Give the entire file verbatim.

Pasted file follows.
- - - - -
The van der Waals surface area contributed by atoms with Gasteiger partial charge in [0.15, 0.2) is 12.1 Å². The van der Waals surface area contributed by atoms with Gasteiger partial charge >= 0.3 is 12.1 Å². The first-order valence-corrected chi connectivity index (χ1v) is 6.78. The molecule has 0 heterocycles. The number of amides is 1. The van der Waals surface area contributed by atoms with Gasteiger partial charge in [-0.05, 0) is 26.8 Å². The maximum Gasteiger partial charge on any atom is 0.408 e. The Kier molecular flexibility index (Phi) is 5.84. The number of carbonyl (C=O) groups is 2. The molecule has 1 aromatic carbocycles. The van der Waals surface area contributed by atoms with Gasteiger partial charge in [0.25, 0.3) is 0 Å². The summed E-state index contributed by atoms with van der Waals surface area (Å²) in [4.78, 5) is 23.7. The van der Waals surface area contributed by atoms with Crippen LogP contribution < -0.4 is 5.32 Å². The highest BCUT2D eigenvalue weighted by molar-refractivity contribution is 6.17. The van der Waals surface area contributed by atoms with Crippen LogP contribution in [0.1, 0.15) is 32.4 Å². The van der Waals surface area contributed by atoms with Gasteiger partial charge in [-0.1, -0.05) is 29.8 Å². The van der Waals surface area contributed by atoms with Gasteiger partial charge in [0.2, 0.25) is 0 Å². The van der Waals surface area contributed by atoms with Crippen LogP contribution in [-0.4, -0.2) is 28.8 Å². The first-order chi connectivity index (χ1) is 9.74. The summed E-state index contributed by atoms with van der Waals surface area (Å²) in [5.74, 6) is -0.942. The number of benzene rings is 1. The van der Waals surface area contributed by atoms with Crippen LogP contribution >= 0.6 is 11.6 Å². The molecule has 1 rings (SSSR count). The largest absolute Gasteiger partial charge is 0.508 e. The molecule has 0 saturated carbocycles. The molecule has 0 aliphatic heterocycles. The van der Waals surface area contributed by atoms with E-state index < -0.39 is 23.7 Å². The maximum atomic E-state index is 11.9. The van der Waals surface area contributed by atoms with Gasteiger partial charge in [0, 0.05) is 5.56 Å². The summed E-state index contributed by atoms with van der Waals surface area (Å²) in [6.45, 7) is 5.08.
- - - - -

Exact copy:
The van der Waals surface area contributed by atoms with Gasteiger partial charge in [0.15, 0.2) is 12.1 Å². The van der Waals surface area contributed by atoms with Gasteiger partial charge >= 0.3 is 12.1 Å². The first-order valence-corrected chi connectivity index (χ1v) is 6.78. The molecule has 0 heterocycles. The number of amides is 1. The van der Waals surface area contributed by atoms with Gasteiger partial charge in [-0.05, 0) is 26.8 Å². The maximum Gasteiger partial charge on any atom is 0.408 e. The Kier molecular flexibility index (Phi) is 5.84. The number of carbonyl (C=O) groups is 2. The molecule has 1 aromatic carbocycles. The van der Waals surface area contributed by atoms with Gasteiger partial charge in [0.25, 0.3) is 0 Å². The summed E-state index contributed by atoms with van der Waals surface area (Å²) in [4.78, 5) is 23.7. The van der Waals surface area contributed by atoms with Crippen LogP contribution < -0.4 is 5.32 Å². The highest BCUT2D eigenvalue weighted by molar-refractivity contribution is 6.17. The van der Waals surface area contributed by atoms with Crippen LogP contribution in [0.1, 0.15) is 32.4 Å². The van der Waals surface area contributed by atoms with Gasteiger partial charge in [-0.1, -0.05) is 29.8 Å². The van der Waals surface area contributed by atoms with Gasteiger partial charge in [0.2, 0.25) is 0 Å². The van der Waals surface area contributed by atoms with Crippen LogP contribution in [-0.4, -0.2) is 28.8 Å². The first-order chi connectivity index (χ1) is 9.74. The summed E-state index contributed by atoms with van der Waals surface area (Å²) in [5.74, 6) is -0.942. The number of benzene rings is 1. The van der Waals surface area contributed by atoms with Crippen LogP contribution >= 0.6 is 11.6 Å². The molecule has 1 rings (SSSR count). The largest absolute Gasteiger partial charge is 0.508 e. The molecule has 0 saturated carbocycles. The molecule has 0 aliphatic heterocycles. The van der Waals surface area contributed by atoms with E-state index < -0.39 is 23.7 Å². The maximum atomic E-state index is 11.9. The van der Waals surface area contributed by atoms with Gasteiger partial charge in [0, 0.05) is 5.56 Å². The summed E-state index contributed by atoms with van der Waals surface area (Å²) in [6.45, 7) is 5.08.